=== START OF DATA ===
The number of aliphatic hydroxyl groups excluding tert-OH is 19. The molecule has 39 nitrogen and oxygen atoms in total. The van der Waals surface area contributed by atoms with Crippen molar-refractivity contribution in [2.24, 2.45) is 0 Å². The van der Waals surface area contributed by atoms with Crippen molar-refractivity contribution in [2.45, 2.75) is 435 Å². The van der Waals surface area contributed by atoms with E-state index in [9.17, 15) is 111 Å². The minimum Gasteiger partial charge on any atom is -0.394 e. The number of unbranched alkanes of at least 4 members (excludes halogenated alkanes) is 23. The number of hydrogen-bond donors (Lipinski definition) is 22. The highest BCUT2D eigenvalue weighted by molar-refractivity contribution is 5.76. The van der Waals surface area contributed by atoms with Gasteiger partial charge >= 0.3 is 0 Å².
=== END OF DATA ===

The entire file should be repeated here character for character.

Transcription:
The number of aliphatic hydroxyl groups excluding tert-OH is 19. The molecule has 39 nitrogen and oxygen atoms in total. The van der Waals surface area contributed by atoms with Crippen molar-refractivity contribution in [2.24, 2.45) is 0 Å². The van der Waals surface area contributed by atoms with Crippen molar-refractivity contribution in [2.45, 2.75) is 435 Å². The van der Waals surface area contributed by atoms with E-state index in [9.17, 15) is 111 Å². The minimum Gasteiger partial charge on any atom is -0.394 e. The number of unbranched alkanes of at least 4 members (excludes halogenated alkanes) is 23. The number of hydrogen-bond donors (Lipinski definition) is 22. The highest BCUT2D eigenvalue weighted by molar-refractivity contribution is 5.76. The van der Waals surface area contributed by atoms with Gasteiger partial charge >= 0.3 is 0 Å².